My earlier blog posting considered the legend of a local saint, Saint Leonard of Reresby, one about which I had never come across until I researched the medieval stone cross at St Leonard’s Church in nearby Thrybergh.
It’s unsurprising that I’ve never come across the legend before as it seems the first time anyone has put any coherent research together is John Doxey’s website on the local area.
Etching from 1817 of the stone cross at it’s original location on East Hill (now the cemetery) in Thrybergh.
I wrote in a previous blog about the stone cross that can be found at St Leonard’s Church in Thrybergh and while researching that post I came across the legend of St Leonard and the various stories and myths associated with it. It was a story that I was unfamiliar with even though I’m more than familiar with Thrybergh and with the church itself. Thanks go to John Doxey, among others, for providing some of the background information to my own search on his own website.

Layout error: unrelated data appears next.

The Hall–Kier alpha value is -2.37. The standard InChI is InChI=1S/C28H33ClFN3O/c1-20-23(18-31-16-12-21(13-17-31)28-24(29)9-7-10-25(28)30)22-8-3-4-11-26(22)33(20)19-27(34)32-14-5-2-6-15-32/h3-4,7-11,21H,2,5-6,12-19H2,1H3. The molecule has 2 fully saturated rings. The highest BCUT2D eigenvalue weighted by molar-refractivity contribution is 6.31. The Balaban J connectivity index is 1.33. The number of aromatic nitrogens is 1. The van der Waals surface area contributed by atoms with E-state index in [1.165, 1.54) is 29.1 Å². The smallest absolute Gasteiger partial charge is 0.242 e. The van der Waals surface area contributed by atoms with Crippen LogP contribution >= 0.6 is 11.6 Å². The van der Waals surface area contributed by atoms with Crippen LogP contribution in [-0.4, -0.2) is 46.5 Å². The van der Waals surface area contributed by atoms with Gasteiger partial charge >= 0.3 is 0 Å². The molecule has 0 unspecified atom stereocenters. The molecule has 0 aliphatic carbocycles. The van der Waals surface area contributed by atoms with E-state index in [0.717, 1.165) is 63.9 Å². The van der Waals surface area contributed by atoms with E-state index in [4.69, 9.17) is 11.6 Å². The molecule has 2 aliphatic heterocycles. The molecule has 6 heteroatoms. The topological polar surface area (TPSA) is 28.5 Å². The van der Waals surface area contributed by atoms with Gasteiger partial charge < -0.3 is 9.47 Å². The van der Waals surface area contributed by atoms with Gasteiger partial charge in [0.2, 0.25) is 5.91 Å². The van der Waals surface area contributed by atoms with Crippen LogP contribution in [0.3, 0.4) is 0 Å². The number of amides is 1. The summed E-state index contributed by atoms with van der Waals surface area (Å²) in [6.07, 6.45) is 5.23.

Tucked away from the main road down a narrow lane is St Leonard’s Church in Thrybergh, South Yorkshire. When I visited it was mid-February 2017 and the air added a dampness that seemed reflected in the dark stone and gloom of the church, though it was off-set somewhat by the pretty little flowers that were growing in and around the cemetery, snowdrops for the most part.
I’ve been intrigued by this medieval monument for a few years and managed to get some decent pictures of it whilst photographing St Leonard’s Church in February of 2017. Despite it’s worn and torn look it’s quite fascinating in it’s own right.